Cabinet discussed the report on the future of the Port of Ramsgate. The Port of Ramsgate was designed and constructed to serve roll on roll of (ro-ro) ferries and is ideally located to offer short sea crossings between the UK and Europe. Since 1998 the Council had operated the Port of Ramsgate, which in the past had hosted a scheduled cross channel service operating on a daily basis. Since April 2013 there had been no scheduled cross channel service impacting on the port’s financial position. There had been much debate and commentary over recent years about the fortunes of the port and its future uses. Councillor Ashbee, Leader of Council was pleased to be bringing this report to Cabinet which aimed to address the underutilisation of the port and recommends actions to attract new business.
The need to diversify the income gained from the Port was not a new concept and much had been done to expand its income streams over the years. The aggregates business had been established at the port for almost 25 years, with the windfarm operations and maintenance bases being established from 2010. There have been successes with ad hoc business too, most notably trade car imports, which have had a positive impact on port income in recent years. It was recognised that to be successful the port must attract resilient businesses delivering stable income streams and employment.
Using specialist port consultants and a specialist external legal team, a review of the post EU Exit market opportunities and options for future port delivery models had been completed. Through this work seven options had been identified for the future operation of the port. At the heart of the report was the recommendation for Cabinet to approve the option to bring in an operator to manage the Roll on Roll off (ro-ro) activities at the port, whilst retaining the management of part of the Port, thus splitting the commercial activity by the type of operation. The Council would retain control of non ro-ro traffic including aggregates, with ro-ro cargo and traffic managed by a third party. This would give the council control over how the port was managed and run, by each of the commercial entities operating from the port, but it would have less risk and responsibility.
A plan had been put together which was annexed to the report which indicates the area required for ro-ro operations and an additional area that could be made available if required by a prospective port operator. This plan of the port built on the zoning work the Council completed and published last year, identifying development sites at the port. The plan annexed to the report provided a clear designation for the ro-ro opportunities, which did not impact negatively on the Levelling Up Funding project to deliver a green campus on the northern part of the port.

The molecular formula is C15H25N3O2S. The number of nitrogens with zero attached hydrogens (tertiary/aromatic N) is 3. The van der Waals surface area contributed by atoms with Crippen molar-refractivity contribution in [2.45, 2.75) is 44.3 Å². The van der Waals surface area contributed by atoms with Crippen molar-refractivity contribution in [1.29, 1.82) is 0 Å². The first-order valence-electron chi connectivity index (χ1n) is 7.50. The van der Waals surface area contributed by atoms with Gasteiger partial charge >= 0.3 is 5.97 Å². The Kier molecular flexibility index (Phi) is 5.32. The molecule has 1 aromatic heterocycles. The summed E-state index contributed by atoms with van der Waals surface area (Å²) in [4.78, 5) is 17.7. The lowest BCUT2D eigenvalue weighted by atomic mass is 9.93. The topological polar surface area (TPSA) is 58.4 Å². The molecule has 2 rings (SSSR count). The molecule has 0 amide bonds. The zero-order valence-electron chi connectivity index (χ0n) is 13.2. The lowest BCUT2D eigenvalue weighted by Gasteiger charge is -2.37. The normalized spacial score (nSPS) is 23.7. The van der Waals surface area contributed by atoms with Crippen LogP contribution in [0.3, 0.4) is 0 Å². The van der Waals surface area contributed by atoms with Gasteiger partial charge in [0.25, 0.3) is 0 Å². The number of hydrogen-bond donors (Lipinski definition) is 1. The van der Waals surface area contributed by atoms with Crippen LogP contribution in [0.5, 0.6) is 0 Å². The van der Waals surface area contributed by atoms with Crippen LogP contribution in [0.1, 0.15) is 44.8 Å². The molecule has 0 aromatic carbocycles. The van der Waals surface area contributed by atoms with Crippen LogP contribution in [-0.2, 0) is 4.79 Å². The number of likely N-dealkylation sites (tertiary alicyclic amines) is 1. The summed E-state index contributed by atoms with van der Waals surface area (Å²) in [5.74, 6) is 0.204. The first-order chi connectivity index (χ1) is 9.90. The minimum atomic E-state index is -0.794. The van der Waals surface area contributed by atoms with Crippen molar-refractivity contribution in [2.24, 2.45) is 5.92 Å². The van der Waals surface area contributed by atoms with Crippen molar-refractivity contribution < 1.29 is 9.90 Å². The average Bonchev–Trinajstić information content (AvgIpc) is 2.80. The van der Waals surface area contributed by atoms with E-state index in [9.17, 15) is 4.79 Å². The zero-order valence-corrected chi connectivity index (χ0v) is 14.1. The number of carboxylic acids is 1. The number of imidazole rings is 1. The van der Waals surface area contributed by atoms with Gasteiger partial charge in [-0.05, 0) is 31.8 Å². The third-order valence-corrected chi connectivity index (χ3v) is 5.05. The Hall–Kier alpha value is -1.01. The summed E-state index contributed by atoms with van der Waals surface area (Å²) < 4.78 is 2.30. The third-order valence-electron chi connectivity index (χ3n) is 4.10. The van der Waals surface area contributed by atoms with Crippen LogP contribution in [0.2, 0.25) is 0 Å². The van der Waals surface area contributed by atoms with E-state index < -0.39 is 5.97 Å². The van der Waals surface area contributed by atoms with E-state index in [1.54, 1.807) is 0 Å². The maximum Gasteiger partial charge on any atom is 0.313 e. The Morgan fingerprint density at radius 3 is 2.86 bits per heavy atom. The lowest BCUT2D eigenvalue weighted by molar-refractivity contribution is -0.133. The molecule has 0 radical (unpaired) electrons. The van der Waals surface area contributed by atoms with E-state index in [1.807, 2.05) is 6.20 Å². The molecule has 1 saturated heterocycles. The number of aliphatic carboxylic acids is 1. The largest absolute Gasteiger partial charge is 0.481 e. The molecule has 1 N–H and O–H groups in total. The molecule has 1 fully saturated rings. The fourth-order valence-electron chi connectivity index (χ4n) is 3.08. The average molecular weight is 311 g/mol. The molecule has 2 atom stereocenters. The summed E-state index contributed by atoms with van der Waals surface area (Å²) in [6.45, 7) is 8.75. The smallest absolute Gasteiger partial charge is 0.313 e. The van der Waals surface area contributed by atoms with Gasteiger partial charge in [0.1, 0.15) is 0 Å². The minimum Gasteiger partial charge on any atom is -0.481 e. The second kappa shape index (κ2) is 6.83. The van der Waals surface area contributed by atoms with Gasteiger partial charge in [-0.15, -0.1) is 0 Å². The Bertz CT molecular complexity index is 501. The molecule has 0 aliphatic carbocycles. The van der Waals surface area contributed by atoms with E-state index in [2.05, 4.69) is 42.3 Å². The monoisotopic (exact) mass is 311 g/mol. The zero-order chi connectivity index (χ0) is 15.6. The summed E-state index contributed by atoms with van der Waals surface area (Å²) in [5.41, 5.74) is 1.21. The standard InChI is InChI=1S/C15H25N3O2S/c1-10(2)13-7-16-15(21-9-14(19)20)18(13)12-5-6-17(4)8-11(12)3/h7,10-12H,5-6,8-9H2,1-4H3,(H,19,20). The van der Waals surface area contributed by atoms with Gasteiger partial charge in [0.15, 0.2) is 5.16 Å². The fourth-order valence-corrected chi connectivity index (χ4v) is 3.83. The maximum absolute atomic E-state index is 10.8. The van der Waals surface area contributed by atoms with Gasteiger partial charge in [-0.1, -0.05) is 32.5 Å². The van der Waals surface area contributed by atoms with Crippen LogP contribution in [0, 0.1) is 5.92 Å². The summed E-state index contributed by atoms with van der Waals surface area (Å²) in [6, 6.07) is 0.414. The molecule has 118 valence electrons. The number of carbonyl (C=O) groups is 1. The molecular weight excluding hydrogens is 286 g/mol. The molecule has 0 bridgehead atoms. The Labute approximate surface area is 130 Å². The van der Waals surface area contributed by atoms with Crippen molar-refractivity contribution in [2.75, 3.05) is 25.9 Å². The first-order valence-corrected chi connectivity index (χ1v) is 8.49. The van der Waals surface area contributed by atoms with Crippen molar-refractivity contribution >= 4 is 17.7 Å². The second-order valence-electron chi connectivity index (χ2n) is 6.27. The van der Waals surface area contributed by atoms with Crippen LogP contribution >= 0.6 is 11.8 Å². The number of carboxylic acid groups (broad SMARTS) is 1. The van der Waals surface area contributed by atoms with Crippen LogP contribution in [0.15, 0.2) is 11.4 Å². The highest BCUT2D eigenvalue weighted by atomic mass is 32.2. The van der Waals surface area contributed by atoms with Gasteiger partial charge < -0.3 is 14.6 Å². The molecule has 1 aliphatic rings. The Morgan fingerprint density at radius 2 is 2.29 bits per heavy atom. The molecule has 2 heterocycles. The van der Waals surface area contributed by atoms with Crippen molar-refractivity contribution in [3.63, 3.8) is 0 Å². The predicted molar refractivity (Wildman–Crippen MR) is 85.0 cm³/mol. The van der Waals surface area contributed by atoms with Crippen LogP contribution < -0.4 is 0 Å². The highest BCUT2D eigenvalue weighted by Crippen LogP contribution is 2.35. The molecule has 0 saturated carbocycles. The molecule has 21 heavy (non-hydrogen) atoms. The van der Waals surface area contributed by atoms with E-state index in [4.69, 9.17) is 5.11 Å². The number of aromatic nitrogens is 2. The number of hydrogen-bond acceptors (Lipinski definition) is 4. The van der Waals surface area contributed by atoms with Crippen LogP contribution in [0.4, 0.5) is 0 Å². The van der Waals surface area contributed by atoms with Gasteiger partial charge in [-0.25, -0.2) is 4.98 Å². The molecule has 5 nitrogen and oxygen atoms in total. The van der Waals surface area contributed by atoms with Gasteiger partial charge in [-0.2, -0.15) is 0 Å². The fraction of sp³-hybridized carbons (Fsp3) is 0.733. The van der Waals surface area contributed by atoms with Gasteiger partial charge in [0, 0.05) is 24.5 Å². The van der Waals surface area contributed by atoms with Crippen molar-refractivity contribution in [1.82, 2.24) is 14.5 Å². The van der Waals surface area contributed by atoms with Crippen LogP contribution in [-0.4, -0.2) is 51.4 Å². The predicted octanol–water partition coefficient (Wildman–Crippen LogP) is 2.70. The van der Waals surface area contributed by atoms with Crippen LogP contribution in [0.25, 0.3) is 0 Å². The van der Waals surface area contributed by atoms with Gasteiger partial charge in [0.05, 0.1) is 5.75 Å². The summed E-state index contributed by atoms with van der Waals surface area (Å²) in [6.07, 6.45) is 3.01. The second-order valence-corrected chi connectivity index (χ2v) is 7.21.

The report set out recommendations for the route to procure the new ro-ro business via a multi-stage open process, commencing with expressions of interest from the market. It also described the current aggregates opportunity. Councillor Ashbee proposed amendments to recommendations 3 and 4 to the report, as follows:
The following members spoke under council Procedure Rule 20.1:
Councillor Ashbee proposed, Councillor Pugh seconded and Cabinet agreed:
1. To approve the future model for delivery of the Commercial Port as set out in Option 5, in Section 10 (of the cabinet report);
2. To give delegated authority to the Chief Executive Officer to develop the procurement framework and process to be followed, to secure a port operator in accordance with Section 11 of this report;
3. To give delegated authority to the CEO to conduct an open and competitive tendering process in order to make a recommendation to Cabinet to secure a Port Operator, based on the proposed scoring criteria; following which the CEO is authorised to negotiate and award a concession contract and enter into an accompanying lease, in accordance with Section 11 of this report;
4. To give delegated authority to the CEO to conduct negotiations with the aggregate operator, which will be subject to a best value exercise to ensure the agreed proposals add value to the Port of Ramsgate, the Council, and its communities. Negotiations will also cover any requirements in terms of formal approvals required being achievable for the expansion. The agreed proposals will be recommended by the CEO to Cabinet for approval. Following this, the CEO is authorised to enter into a subsequent contractual agreement with an accompanying new (or revised existing) lease with the aggregate operator.